AS:  Well, to be fair, when we start a script we break the whole thing together… but then he'll pick a scene and I'll pick a scene and we'll trade on and off. As it gets closer to being finished, then it gets like Kyle said where one of us is at the computer and the other one is bouncing a tennis ball off the wall while we go line by line.

KH: We haven't killed each other yet!

DD: So how long do you think C.O.W.L. will run for? Sales permitting, obviously, do you see this as a big 60-75 issue series or something smaller?

KH: I would love that, yeah!   We have talked about where this goes, where it could go, and the ending.  It's not an ending we want to hit any time soon [laughs].  I'll put it that way. It is a world that lends itself to evolution and change, so I can very easily see this, sales permitting, continuing to grow and evolve.  Nothing would make me happier, and those are my favorite types of stories, where you can follow characters for long periods of time and watch them grow and change.  The same thing with the writers.

I went through this on Nightwing to a smaller extent.  I wrote that book for three years and who I was when I started it and who I was when I finished it was very different.  I think that's reflected in the characters and in the stories.  It's a snapshot of the writer's life.  We'll see how this goes.  Fingers crossed that people dig it, dig the first issue, and stick around for the ride.

I will say this: they will be entertained.

DD: Alright, well one final question: What are you two reading, these days?

KH: I'm reading a lot of Image stuff, actually. Not to sound biased or anything [laughs]. East of West, Black Science, Pretty Deadly, Velvet, Manifest Destiny, Deadly Class.  I follow writers.  I've also been reading Mark Waid's Daredevil which is amazing and one of my favorite superhero comics that's out right now.  I also just read the first issue of Southern Bastards actually, and that's a tour de force.  That thing is going to be awesome.  I can't wait to see where the two Jasons take it.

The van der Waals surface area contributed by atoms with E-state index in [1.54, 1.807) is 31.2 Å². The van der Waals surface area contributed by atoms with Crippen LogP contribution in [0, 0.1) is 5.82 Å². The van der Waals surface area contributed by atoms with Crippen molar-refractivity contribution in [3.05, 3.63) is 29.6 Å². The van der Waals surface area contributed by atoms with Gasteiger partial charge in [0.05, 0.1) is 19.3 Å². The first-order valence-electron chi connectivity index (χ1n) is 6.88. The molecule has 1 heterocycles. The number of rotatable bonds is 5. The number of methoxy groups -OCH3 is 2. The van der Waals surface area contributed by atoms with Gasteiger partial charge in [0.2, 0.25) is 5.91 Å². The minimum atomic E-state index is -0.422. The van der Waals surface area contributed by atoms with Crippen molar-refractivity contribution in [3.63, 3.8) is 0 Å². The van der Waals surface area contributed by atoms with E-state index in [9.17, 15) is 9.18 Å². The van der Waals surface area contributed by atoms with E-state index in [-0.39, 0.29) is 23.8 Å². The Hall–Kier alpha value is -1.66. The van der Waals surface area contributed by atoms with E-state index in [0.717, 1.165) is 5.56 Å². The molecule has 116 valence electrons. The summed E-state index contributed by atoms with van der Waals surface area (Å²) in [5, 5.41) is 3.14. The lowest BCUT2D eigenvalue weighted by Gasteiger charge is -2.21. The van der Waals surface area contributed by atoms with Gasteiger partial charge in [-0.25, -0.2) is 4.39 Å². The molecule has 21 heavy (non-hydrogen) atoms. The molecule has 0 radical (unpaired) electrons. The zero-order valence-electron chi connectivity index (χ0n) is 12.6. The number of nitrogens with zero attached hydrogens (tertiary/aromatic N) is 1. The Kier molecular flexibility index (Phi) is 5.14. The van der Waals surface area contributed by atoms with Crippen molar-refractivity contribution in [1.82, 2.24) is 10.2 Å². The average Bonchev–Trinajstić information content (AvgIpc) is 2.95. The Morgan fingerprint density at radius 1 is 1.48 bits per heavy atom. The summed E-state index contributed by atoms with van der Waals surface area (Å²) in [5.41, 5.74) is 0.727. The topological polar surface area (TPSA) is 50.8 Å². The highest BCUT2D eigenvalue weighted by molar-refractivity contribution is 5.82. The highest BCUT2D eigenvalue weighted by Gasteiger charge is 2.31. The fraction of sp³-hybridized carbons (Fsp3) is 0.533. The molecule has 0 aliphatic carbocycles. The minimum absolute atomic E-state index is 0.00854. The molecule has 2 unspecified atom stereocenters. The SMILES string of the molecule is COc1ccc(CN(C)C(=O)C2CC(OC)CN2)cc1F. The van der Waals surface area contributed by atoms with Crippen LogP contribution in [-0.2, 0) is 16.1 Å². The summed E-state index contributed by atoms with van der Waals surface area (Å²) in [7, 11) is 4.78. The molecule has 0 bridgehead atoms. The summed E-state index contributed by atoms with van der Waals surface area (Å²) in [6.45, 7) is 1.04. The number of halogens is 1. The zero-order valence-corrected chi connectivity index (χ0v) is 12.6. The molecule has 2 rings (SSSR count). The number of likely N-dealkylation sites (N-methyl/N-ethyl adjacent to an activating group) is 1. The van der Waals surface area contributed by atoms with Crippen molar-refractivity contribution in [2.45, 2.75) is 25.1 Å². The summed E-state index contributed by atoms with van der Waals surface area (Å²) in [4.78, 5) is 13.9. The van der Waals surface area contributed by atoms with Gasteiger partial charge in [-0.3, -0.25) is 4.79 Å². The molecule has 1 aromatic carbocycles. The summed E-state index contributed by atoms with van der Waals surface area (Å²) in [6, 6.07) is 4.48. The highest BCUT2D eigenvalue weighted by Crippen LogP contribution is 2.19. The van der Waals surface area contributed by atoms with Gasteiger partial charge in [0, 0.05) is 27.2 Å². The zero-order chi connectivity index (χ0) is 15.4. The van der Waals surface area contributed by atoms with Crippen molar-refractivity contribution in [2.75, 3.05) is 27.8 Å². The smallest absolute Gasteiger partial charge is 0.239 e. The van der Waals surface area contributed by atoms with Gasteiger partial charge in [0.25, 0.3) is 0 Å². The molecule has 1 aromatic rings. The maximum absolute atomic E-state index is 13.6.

AS:  I also have been following Velvet.  It's been tough because I also work a 9-5 job so when I'm not there it's the time to focus on C.O.W.L. and some other not-yet-announced projects.  I'm behind a little bit, but I've been following Velvet and East of West. I also just started reading Feast For Crows, now that Game of Thrones is on, so I can keep ahead of the series.

Let your local retailer know to pick up an extra copy of C.O.W.L. for you. It's going to be a great ride.

Order C.O.W.L. #1 with Diamond Code: MAR140477

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David Dissanayake is a Senior San Diego Correspondent at Bleeding Cool.  Give him a shout on Twitter @dwdissanayake or come say hello to him at Mission: Comics & Art in San Francisco.

About Hannah Means Shannon

Editor-in-Chief at Bleeding Cool. Independent comics scholar and former English Professor. Writing books on magic in the works of Alan Moore and the early works of Neil Gaiman.